Good Inputs
Common Explicit Inputs
Stars, bars, and letter grades
Two-state votes (thumb ratings)
Vote to promote: Digging, liking, and endorsing
Common Implicit Inputs
Constraining Scope
Context Is King
Limit Scope: The Rule of Email
Applying Scope to Yahoo! EuroSport Message Board Reputation
Generating Reputation: Selecting the Right Mechanisms
The Heart of the Machine: Reputation Does Not Stand Alone
Common Reputation Generation Mechanisms and Patterns
Generating inferred karma
Practitioner’s Tips: Negative Public Karma
Draw Your Diagram
CHAPTER 7
Displaying Reputation
How to Use a Reputation: Three Questions
Who Will See a Reputation?
To Show or Not to Show?
Personal Reputations: For the Owner’s Eyes Only
Personal and Public Reputations Combined
Public Reputations: Widely Visible
Corporate Reputations Are Internal Use Only: Keep Them Hush-hush
How Will You Use Reputation to Modify Your Site’s Output?
Reputation Filtering
Reputation Ranking and Sorting
Reputation Decisions
Numbered levels
Ranked Lists
Practitioner’s Tips
Leaderboards Considered Harmful
Going Beyond Displaying Reputation
CHAPTER 8
Using Reputation: The Good, The Bad, and the Ugly
Up with the Good
Accentuate the Positive
Rank-Order Items in Lists and Search Results
Content Showcases
The human touch
Down with the Bad
Broken Windows and Online Behavior
Configurable Quality Thresholds
Expressing Dissatisfaction
Out with the Ugly
Reporting Abuse
Teach Your Users How to Fish
Inferred Reputation for Content Submissions
A Private Conversation
Course-Correcting Feedback
Reputation Is Identity
On the User Profile
At the Point of Attribution
To Differentiate Within Listings
Putting It All Together
CHAPTER 9
Application Integration, Testing, and Tuning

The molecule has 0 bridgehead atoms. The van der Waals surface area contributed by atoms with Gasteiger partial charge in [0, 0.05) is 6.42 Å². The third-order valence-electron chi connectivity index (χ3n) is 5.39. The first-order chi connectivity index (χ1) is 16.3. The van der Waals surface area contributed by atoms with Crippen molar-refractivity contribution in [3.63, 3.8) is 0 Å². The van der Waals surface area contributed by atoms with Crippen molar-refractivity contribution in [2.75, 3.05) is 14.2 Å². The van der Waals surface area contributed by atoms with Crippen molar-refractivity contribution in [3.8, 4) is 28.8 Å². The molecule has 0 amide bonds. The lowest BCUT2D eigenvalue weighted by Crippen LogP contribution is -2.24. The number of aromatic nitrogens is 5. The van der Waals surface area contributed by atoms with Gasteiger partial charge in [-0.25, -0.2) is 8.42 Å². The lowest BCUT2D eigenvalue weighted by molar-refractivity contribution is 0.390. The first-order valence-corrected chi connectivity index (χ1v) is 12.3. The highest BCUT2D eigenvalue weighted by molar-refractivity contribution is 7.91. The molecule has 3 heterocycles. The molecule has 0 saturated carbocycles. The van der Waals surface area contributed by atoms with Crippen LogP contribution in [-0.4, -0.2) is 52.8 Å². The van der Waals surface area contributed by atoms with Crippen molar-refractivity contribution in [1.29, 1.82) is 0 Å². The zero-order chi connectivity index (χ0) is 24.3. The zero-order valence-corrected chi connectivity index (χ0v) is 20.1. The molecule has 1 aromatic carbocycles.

Integrating with Your Application
Implementing Your Reputation Model
Rigging Inputs
Applied Outputs
Beware Feedback Loops!
Plan for Change
Testing Your System
Bench Testing Reputation Models
Environmental (Alpha) Testing Reputation Models
Predeployment (Beta) Testing Reputation Models
Tuning Your System
Tuning for ROI: Metrics
Tuning for Behavior
Emergent effects and emergent defects
Keep great reputations scarce
Tuning for the Future
Learning by Example
Limiting Scope
An Evolving Model
Who Will See the Reputation?
How Will the Reputation Be Used to Modify Your Site’s Output?
Is This Reputation for a Content Item or a Person?
Using Reputation: The…Ugly
Application Integration, Testing, and Tuning
Application Integration
Testing Is Harder Than You Think
Lessons in Tuning: Users Protecting Their Power
Deployment and Results
Operational and Community Adjustments
Adieu
APPENDIX A
The Reputation Framework
The Invisible Reputation Framework: Fast, Cheap, and Out of Control
Reputation query interface
Your Mileage May Vary
APPENDIX B
Related Resources
Index
P. 1
Building Web Reputation Systems

Building Web Reputation Systems